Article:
Video Killed the Press Release Star


A decade ago, I told a nonplussed supervisor that the future of public relations would be in creative. She had good reason to doubt my forecast. For every enthusiastic proclamation I got right (“Twitter is going to be huge. Reporters are going to love this!), I got many more spectacularly wrong (“RSS feeds are the future of news publishing!” “Digg is going to be your new home page! “Facebook’s ubiquity will dilute partisanship around the world!”)

In this case, though, the prediction was prescient.

Only 27 percent of agency leaders think “public relations” will adequately describe the work they do five years from now, according to a new USC Annenberg study. This dramatic shift isn’t so shocking to firms that started offering creative services with communication programs years ago.

Many larger agencies bolted on creative departments to their organizations, offering infographics, websites, or videos to augment their PR. At Sterling Communications, though, we took a risk at the beginning of the decade to integrate the creative process into all client public relations activities.

Our goal was simple (if not exactly easy): Amplify client PR programs with strategic creative projects. Graphic design, web development, and video production were to be part of larger campaigns. They were means to an end, and as such crafted from the beginning to raise awareness, increase engagement, and help bond brands and fans together.

We’ve had some significant successes, but one type of creative project has stood out among the rest.


Industry statistics might give you a hint:

  • Fifty-nine percent of executives would rather watch video than read text, according to Forbes.
  • It is 50 times easier to achieve a page one ranking on Google with a video, according to Forrester Research.
  • Viewers retain 95% of a message when they watch it in a video compared to 10% when reading it in text, according to Insivia.
  • Four times as many consumers would rather watch a video about a product than read about it, according to Animoto.

But think about it from an emotional level. Public relations has always been about being seen, understood, and wanted. Telling stories on video helps companies connect with audiences in richer, deeper, and more lasting ways than mere words or even images.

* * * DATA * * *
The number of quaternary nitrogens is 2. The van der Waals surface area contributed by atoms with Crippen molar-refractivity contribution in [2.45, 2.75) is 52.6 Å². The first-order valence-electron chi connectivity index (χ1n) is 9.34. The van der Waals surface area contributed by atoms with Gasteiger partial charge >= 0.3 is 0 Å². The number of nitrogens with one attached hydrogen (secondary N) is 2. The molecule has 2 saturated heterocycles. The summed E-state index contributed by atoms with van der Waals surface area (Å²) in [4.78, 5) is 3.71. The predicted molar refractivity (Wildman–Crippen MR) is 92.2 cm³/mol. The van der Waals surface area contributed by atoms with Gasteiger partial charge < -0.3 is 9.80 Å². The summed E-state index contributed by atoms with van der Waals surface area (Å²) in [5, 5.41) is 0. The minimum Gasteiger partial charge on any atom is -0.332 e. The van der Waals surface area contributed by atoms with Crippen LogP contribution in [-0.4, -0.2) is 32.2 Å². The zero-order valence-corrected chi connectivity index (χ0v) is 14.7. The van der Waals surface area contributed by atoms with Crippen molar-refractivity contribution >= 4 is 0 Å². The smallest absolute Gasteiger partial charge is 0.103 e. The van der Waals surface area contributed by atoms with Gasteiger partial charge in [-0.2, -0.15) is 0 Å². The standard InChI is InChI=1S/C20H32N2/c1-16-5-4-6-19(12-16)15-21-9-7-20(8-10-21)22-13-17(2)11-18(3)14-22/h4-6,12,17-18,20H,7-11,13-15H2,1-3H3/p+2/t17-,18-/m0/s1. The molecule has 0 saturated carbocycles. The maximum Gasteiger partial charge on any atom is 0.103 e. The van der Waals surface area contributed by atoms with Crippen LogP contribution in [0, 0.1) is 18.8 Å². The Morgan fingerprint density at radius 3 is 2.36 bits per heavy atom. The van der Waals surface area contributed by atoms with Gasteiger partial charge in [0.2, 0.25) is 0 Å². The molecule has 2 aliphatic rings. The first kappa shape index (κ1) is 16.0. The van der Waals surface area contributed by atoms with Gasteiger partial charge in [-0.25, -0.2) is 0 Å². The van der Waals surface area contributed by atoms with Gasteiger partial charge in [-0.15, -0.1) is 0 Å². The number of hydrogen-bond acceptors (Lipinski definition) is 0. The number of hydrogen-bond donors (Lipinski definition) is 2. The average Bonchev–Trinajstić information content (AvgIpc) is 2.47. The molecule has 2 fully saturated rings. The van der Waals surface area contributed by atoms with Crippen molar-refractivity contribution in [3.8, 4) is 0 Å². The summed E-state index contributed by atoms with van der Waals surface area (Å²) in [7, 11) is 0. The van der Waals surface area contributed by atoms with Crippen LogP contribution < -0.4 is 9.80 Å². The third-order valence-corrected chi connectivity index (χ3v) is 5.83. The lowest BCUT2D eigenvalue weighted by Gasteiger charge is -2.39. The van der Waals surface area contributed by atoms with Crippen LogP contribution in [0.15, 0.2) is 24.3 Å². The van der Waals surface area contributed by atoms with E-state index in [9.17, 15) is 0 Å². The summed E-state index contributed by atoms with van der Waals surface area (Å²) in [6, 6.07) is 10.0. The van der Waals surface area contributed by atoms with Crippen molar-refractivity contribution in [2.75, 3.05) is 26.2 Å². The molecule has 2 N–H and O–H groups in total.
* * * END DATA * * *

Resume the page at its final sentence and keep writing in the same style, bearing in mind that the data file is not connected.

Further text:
Explainer videos educate more efficiently. Interview videos persuade more powerfully. Narrative videos motivate more memorably. Video, produced properly, conveys a brand’s value and promise with greater effectiveness than just about any other medium or method.

That’s why we make videos about real hoverboards, digital globes, embedded software, developer conferences, and security breaches — and just about anything else clients need publicized.

Short of hiring an agency to integrate video into your PR and marketing plans (ahem), how can you begin integrating video into your marketing and PR programs? Here are three steps to start your journey:

1. Take inventory. What do you already possess in terms of visual assets? YouTube videos of past events, media clips from TV news coverage, and footage of old conferences make an excellent start. By assessing what you already have, you may be able to augment your PR efforts with video right away. Try adding visual assets to your press kit or wiring a release with an explanatory video showcasing your product line.

2. Commit to capture. You don’t need to have a full-fledged film crew on staff. But when your spokespeople or representatives from your PR/marketing team attend events, they should be competent in capturing video and other visual assets that can be propagated throughout your digital marketing campaigns. That may mean sharing video in real time or it may mean capturing raw footage to edit into a refined package later. Either way, by taking every opportunity to digitally record those important moments, you’re able to leverage that content for your brand.

3. Get Creative. Everyone suffers from information overload these days, so pitches need to rise above the din. One of the best ways to stand out is by integrating visual media. Doing this well requires some deliberation. Review your campaign and extract those parts of your messaging that could be better expressed in a more visual or interactive format. Fine-tune this methodology to suit your circumstances, but take every opportunity to use video to elevate your story.

If you have a few seconds now, check out Sterling’s sizzle reel. If you have a few minutes, watch more Sterling videos we scripted, directed, and edited. Most of all, however, get shooting. Your audiences — and your finances — will thank you.

Kawika Holbrook is Vice President of Creative at Sterling Communications. You can follow him on Twitter at @kawika.